Miking Your Gongs/Bells/Bowls In Larger Rooms - Part 3

Microphones. If you've been doing your research, you've come to know that there are literally hundreds and hundreds of choices. And the more you learn, the more you can make an informed choice about what to use.

OK, now let's assume you have picked out some mics, or have an idea of what you should use in any given situation. Now let's look at how to apply them.

A lot depends on your set up. If you use 1 Gong, it's very easy to just stick a mic there and amplifying the sound. And that's something you need to emphasize to whoever is running the sound reinforcement for you:


You only want to amplify the original acoustic sound.

That means no effects, no fancy EQ, no added stuff except to amplify the volume to make it presentable to a large room. And with that, once levels are set, they need to be left alone so the Gong player can control their own volume by playing soft, loud, and anywhere in between. That means, when you play quietly, the sound person does not need to turn things up so that it can be louder, or heard better, because a lot of what we do is quiet and needs to be quiet.


Single mic, single Gong

Here is a typical mic set up for 1 Gong. Again, because this is not a rock concert, or a drum, there is no need to stick a mic right next to the Gong. Depending on the space we are in, and the acoustics of that space, the mic/s should be 1-2' away, or even more. What we want to do is pick up both the sound of the Gong, and the sound of the air/room around it. This is important, because the Gong/Bowl/Bell is all about the air. The sounds need to breathe, need to expand. Close miking gives you the sound of the Gong only, without the air. 1 mic behind, or above the Gong will capture both the sound and the air. Now if you use Bowls/Bells/other small percussion, you will want a 2nd mic for them, placed similarly near the instruments, or if you hold things up, placed accordingly so it will be aimed at where you hold things up.

Classic Miking Patterns

With 2 Gongs, 1 mic can also work, whether they are next to each other, or stacked on top of each other. But what about larger set ups with multiple Gongs? If your set up is still fairly compact, you may be fine with 2 overhead mics aimed in a classic XY pattern. Note: the XY set up as overheads can work well for most situations, whether 1 or 10 Gongs. A lot depends on how spread out things are, and how big the stage/set up area is.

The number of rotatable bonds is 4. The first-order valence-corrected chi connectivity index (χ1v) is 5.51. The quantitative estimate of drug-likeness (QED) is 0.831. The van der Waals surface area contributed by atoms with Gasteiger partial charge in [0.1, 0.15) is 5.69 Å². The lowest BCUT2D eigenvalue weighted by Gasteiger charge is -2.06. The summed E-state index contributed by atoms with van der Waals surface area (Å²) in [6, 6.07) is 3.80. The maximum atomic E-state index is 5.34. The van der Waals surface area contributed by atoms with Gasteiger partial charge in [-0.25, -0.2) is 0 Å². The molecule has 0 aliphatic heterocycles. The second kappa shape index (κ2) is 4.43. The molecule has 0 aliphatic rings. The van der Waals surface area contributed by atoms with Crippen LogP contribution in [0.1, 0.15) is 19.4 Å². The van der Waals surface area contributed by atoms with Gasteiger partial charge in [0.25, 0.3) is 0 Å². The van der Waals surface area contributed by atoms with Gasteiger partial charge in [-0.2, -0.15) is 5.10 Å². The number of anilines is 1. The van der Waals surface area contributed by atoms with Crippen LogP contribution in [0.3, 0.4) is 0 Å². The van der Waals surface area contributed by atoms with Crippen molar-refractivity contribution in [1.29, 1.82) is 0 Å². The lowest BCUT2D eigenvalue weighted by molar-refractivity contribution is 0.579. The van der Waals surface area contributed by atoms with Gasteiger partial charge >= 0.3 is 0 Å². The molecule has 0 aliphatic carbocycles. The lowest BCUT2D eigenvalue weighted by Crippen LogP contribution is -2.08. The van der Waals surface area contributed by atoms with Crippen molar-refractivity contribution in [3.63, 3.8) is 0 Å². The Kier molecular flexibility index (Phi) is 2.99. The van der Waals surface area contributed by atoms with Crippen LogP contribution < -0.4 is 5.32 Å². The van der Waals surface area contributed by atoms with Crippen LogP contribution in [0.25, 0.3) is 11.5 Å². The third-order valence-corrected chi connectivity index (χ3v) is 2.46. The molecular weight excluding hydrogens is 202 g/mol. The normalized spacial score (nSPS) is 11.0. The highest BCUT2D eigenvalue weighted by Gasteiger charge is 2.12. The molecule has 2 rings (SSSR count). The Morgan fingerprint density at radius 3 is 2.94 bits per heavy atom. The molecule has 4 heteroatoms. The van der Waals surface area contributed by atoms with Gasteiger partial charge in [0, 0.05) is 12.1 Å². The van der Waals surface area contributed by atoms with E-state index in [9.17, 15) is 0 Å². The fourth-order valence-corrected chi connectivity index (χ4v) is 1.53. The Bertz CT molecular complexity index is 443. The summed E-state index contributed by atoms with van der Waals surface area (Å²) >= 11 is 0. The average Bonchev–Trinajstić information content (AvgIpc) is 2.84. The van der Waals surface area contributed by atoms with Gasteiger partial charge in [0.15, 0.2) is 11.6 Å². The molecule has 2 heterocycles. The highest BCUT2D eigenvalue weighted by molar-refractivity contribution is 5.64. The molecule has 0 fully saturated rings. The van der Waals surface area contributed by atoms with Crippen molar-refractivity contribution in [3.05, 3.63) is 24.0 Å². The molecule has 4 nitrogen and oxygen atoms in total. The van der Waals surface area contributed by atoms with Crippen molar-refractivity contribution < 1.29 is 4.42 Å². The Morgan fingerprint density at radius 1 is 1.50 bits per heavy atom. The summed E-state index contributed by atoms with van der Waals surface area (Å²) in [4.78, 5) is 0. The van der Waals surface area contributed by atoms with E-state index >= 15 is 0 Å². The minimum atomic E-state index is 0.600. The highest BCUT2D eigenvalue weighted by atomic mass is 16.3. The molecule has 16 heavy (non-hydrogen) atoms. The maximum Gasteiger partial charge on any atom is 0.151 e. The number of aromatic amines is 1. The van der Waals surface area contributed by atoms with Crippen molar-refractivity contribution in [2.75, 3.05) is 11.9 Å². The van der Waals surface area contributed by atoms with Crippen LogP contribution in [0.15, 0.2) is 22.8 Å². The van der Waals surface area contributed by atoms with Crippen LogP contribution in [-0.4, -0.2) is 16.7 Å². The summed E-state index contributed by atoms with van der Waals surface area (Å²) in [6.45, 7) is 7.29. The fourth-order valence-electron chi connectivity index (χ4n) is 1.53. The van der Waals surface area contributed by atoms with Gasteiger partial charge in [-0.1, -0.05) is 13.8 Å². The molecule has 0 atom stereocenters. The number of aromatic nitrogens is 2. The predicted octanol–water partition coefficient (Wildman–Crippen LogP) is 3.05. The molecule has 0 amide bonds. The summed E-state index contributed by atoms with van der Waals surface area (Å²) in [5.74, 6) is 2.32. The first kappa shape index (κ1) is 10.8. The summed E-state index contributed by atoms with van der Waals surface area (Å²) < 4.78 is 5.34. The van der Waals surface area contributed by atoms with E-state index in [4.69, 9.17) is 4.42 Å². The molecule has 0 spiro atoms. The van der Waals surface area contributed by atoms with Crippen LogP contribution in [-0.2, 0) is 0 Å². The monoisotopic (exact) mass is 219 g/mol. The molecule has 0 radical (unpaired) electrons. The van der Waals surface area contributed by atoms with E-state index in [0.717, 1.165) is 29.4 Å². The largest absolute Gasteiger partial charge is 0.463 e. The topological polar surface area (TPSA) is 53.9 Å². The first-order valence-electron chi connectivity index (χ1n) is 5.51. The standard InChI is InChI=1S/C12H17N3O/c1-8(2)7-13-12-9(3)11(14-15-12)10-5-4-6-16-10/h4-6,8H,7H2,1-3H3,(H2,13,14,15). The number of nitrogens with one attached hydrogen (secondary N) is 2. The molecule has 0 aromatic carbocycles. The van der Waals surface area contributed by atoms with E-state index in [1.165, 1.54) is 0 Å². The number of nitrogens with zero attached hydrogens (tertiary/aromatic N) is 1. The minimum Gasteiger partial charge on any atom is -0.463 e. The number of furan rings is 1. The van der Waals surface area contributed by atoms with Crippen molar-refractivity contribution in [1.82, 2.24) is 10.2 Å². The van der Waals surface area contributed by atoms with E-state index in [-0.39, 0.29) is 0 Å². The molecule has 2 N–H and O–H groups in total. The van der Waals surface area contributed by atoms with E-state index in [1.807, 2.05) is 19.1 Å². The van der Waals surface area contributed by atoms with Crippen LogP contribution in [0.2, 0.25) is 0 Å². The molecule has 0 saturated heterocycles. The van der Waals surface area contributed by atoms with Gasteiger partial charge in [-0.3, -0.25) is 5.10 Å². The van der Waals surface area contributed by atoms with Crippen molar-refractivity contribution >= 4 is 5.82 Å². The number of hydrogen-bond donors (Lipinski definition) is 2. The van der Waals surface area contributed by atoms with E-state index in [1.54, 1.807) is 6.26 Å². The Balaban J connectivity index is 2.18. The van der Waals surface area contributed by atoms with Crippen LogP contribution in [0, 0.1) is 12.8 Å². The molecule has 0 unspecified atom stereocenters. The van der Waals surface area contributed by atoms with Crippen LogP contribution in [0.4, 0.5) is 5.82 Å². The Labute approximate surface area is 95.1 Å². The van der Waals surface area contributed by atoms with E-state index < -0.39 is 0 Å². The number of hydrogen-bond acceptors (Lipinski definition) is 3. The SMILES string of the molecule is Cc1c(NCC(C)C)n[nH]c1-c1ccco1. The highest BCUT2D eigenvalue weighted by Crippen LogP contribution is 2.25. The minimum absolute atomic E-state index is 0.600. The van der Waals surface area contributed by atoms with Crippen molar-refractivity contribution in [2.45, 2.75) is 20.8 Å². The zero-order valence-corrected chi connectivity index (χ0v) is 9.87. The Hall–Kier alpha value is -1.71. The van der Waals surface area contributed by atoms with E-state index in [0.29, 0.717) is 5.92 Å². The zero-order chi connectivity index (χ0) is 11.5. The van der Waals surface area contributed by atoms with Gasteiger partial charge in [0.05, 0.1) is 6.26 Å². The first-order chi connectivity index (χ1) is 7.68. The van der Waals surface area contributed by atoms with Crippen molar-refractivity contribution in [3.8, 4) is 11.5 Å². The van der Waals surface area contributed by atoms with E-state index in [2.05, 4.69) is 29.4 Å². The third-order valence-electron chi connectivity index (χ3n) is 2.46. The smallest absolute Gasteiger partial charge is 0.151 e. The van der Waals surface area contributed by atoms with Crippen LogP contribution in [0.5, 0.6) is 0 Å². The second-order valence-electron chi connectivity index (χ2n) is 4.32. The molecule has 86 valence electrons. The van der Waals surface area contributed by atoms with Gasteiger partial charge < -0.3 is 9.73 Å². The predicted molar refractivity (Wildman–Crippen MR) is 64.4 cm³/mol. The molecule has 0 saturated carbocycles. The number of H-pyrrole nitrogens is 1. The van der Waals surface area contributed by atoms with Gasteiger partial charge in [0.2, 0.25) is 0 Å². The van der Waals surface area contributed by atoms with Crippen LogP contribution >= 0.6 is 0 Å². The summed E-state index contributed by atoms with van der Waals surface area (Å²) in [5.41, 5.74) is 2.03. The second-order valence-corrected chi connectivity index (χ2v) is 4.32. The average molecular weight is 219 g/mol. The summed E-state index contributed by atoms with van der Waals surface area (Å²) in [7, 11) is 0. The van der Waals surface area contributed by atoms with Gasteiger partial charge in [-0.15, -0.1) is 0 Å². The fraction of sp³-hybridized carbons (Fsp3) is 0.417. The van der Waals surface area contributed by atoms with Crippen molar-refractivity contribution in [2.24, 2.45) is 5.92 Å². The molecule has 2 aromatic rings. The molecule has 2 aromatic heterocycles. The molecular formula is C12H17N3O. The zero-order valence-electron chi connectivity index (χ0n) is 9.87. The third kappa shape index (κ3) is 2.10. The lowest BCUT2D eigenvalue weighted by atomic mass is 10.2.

An XY setup, either in front, or in front but up above, will capture the instruments and the air. Now if things are spread out, you may want to spread the 2 mics out further in an AB pattern.





Depending on how large a set up you have, you may want to use more than 2 mics. If you have multiple racks of Gongs, you may want 1 or 2 mics per rack, behind each rack. I have done this on numerous occasions when using my large set up. Since I'm not using monitor speakers*, I can easily have the mics behind the Gongs pointing towards the front of the stage, without worrying about feedback. 


Gong clinic at PASIC 2005

The above photo is from a clinic I presented at PASIC 2005 in Columbus, Ohio. This was in a 600 seat ballroom. From what I recall, there were 5 mics used: 3 behind the 3 Gong racks, 1 for the Kulintang (far right of the photo), and 1 speaking mic.

Be aware that the more mics you use, the more potential problems with feedback if you use monitors, and/or extraneous sounds coming through the mics.


* Since this article is about playing solo, the use of any monitors is generally not needed. When playing in a group situation, that becomes another matter entirely.
While this series in some ways only scratches the surface of mics and miking techniques, I hope it has given you some place to start. Remember that often the simpler set up is the best one to use.



~ MB


Chop Wood | Carry Water | Play Gongs



Comments

  1. Hallo Michael,
    Thanks for the interesting posts. I have still some questions because I am in the planning phase of some gong concerts (indoor as well as outdoor). I expect 10 to 12 32” gongs or bigger. How and how many microphones would you place for that outdoor event? Right now there will be different Meinl and Paiste single and double stands.
    Cheers
    Dirk

    ReplyDelete
    Replies
    1. My apologies for not answering sooner.

      Outdoors, I would use 1 mic behind each Gong if possible for the most control. If 2 Gongs are mounted on a double stand, one above the other, 1 mic between them can work well.

      Indoors, you can possibly get away with fewer mics because the sound doesn’t dissipate like it does outdoors. If you are using 6 double stands, you could use 3 mics - 1 between 2 stands/4 Gongs. In a smaller room a stereo pair might be enough to just add a bit of volume & presence.

      The 2 main factors are: how the Gongs are set up/spread out, and how big a room/stage.

      I hope this helps. Let me know what you end up doing. Thanks.

      Delete
  2. Very helpful post, thanks. Recording a gong meditation tomorrow for a documentary film, with gong racks on opposite ends of the funkily shaped room. One musician, fortunately. Will experiment with some of these ideas during sound check. Will likely go with an omni LDC toward each end, between the racks, and perhaps two stereo pairs as well. Listening carefully during sound check will be my best friend

    ReplyDelete
    Replies
    1. Listening & experimenting are always your best bets. Walk around the space before hand and listen to where it sounds best, or sounds like you want to hear it. Place your mics there to start. Let me know how things work out.

      Delete

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